"Ready for dinner"
Lucie Blackman, 21, went out for the afternoon in 2000, phoning her roommate and best friend Louise to arrange a meeting later that night. Lucie never showed up, and within a few days she’d become one of those vanished blondes whose fates fuel headlines and hours of speculative media coverage. She was British, a former flight attendant, and she and Louise were living in Tokyo. They were also bar hostesses, a profession with a very specific meaning in Japan, difficult to explain to foreigners and not entirely clear to the Japanese themselves. Lucie both did and didn’t match the classic Missing Blonde profile, and for a while the mystery of what happened to her threatened to lapse into permanent obscurity.
One thing made a difference: The actions of Lucie’s father, Tim Blackman, who arrived in Tokyo to join his other daughter, Sophie, in publicizing the search and prodding the police. Richard Lloyd Parry, Tokyo bureau chief for the Times of London, covered the case as it unfolded, first over the course of several months while Lucie’s whereabouts and abductor remained unknown, and finally for the six years it took to try the man accused of killing her, Joji Obara. The book Parry wrote about the case, “People Who Eat Darkness,” is an exceptionally perceptive and nuanced look at a terrible crime, one that put nations, institutions and family members at odds, and often into bitter and toxic conflict.
Unlike Truman Capote, author of “In Cold Blood,” the most celebrated true crime narrative of all, Parry is in essence a reporter; this is no “nonfiction novel.” But like Capote, he’s less interested in dishing the eerie or lurid details than he is in exploring the penumbra of the crime, the complex factors that fed into it and the unpredictable effects it had on an ever-spreading network of people. The true crime genre has a (mostly well-earned) reputation for trashiness, but it fascinates for legitimate reasons, as well. Transgression, justice and punishment speak to the very heart of what a society is, how it holds its people together and how they decide who lies beyond the pale.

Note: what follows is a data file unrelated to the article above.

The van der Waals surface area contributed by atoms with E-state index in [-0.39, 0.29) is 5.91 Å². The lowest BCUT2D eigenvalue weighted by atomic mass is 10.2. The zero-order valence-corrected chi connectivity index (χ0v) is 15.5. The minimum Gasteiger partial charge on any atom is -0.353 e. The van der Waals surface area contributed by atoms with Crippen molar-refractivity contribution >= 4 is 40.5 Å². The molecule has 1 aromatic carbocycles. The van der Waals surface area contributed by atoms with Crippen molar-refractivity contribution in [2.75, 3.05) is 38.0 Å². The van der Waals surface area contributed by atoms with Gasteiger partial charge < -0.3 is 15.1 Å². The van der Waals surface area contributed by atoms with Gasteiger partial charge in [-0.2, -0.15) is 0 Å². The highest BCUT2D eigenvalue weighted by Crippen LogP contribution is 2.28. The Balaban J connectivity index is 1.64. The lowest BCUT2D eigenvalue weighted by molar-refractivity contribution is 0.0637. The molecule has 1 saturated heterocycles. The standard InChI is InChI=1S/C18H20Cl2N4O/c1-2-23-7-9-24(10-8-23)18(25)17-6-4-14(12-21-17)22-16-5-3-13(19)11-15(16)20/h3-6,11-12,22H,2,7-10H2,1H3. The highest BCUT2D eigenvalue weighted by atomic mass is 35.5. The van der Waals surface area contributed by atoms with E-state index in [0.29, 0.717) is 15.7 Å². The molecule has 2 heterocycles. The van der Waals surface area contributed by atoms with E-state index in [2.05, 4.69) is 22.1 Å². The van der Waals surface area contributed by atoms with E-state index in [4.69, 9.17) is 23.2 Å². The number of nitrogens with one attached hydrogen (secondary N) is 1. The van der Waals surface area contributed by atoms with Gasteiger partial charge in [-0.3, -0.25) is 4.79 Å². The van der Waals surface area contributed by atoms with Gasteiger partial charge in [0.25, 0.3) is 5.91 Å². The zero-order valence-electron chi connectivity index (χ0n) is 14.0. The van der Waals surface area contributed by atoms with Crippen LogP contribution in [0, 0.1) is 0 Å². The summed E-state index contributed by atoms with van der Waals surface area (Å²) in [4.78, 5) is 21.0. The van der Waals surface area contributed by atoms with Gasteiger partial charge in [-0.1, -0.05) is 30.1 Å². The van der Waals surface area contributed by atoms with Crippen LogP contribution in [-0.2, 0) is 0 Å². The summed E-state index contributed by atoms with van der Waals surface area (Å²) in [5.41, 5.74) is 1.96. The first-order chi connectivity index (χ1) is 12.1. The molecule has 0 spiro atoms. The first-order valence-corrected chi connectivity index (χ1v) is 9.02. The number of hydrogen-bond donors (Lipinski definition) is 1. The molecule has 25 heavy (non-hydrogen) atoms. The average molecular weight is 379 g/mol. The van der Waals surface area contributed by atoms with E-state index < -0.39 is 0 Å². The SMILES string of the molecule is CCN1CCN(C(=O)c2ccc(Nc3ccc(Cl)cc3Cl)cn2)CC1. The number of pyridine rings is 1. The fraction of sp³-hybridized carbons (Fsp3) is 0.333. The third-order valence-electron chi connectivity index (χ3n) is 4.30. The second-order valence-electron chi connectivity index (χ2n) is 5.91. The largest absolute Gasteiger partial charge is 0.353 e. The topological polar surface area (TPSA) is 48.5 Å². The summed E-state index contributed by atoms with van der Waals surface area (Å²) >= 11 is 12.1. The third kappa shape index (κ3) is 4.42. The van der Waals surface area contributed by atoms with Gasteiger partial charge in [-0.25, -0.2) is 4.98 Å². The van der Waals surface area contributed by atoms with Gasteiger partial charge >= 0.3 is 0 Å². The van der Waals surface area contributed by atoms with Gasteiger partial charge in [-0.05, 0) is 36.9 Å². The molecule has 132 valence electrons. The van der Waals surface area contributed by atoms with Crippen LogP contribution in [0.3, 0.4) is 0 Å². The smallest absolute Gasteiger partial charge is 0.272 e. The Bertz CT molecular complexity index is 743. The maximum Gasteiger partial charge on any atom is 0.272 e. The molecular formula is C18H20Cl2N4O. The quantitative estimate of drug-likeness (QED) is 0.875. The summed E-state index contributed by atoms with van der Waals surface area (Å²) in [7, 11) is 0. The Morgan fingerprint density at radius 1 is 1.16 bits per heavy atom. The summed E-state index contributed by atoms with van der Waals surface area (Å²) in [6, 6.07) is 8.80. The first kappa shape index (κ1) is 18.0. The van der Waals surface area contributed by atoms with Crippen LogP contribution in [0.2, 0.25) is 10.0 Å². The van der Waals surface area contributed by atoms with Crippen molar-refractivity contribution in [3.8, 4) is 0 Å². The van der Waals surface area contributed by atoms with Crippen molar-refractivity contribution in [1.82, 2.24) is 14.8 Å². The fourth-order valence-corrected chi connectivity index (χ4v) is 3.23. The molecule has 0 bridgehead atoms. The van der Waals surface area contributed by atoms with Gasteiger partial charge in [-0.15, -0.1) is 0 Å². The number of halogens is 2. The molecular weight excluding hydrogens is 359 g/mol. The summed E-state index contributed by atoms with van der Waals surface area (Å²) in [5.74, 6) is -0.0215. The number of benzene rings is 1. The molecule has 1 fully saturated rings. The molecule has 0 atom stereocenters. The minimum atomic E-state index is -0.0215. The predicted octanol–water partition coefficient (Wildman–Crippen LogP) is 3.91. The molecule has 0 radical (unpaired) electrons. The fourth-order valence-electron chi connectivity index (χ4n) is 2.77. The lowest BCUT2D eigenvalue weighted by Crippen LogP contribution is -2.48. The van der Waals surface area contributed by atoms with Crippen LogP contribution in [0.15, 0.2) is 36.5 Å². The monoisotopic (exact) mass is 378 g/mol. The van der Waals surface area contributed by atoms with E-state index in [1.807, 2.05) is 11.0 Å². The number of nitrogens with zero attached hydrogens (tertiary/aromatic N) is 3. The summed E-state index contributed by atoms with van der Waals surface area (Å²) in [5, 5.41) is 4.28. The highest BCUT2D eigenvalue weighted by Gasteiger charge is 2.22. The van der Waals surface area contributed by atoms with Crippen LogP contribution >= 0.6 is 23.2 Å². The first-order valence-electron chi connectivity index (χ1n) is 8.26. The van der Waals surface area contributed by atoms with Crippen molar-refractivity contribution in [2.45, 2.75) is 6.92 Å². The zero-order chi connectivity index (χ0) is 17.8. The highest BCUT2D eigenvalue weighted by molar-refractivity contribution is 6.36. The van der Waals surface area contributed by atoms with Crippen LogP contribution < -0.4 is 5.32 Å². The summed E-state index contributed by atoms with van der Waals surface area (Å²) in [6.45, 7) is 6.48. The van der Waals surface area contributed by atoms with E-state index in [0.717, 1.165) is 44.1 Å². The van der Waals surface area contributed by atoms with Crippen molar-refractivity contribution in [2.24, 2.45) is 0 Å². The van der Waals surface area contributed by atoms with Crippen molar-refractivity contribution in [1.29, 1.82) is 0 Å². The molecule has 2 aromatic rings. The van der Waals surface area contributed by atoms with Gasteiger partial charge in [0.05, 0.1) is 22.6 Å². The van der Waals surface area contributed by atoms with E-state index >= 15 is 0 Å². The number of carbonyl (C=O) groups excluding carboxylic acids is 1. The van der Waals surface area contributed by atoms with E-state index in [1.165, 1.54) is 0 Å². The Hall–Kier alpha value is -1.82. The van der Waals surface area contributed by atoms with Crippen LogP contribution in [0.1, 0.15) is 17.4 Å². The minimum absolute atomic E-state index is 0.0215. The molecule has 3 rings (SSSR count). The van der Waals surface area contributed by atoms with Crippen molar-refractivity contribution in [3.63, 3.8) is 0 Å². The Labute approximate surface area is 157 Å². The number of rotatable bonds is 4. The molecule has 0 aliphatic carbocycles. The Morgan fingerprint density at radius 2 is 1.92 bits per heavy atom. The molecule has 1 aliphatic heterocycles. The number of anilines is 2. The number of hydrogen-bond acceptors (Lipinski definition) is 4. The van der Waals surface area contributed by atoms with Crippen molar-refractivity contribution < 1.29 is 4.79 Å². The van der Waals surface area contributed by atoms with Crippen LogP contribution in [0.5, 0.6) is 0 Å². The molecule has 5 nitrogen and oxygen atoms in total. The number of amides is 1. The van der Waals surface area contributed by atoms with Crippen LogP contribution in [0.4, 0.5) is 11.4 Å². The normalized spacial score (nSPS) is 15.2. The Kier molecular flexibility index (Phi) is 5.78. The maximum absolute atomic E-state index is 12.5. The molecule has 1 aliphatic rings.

Because Lucie Blackman was a foreigner, and one employed in an industry that the Japanese view as disreputable, the Tokyo police were inclined to dismiss her disappearance. Bar hostesses get paid to talk to and flirt with customers, and they are expected to go on (paid) dinner dates with them outside the clubs where they work, but it’s an arrangement that usually stops short of actual sex. Nevertheless, the Japanese think of most foreign hostesses as irresponsible, drug-loving backpackers who might well run off without telling anyone or get mixed up with dangerous people. Whether or not a Westerner would call what bar hostesses do a part of the sex industry, for the Japanese, these women belong to that category of “bad” girl who can expect little help or concern from authorities should she get into serious trouble.
Crime is not what it was in Capote’s day. In addition to finding and building a case against the perpetrator — jobs for law enforcement authorities — there’s handling the media, a task usually left to the victim and his or her relatives. Lucie’s father proved, initially at least, to be a master at this. Tim could detach himself emotionally from the horror of his situation and strategize. He was able to capitalize on a G-8 summit meeting being held in Japan around the same time Lucie vanished and parlay it into the intervention of British Prime Minister Tony Blair. Blair publicly asked Japan’s prime minister to front-burner the investigation, and met with Tim and his younger daughter Sophie while he was in Tokyo.
The police, who had been dragging their heels on Lucie’s disappearance, found this development (which made perfect sense in the political context of Britain) flabbergasting. Still, it worked: Lucie, who might have been written off as one of those “disposable” women of dubious virtue, was conclusively cast as an innocent girl, “naive perhaps, out of her depth,” but an adventurous daughter rather than a reckless slut. Tim was driving the narrative, as an electoral campaign manager might put it, and he was good at it. He liked talking to the press, even the tabloid press, and they liked him.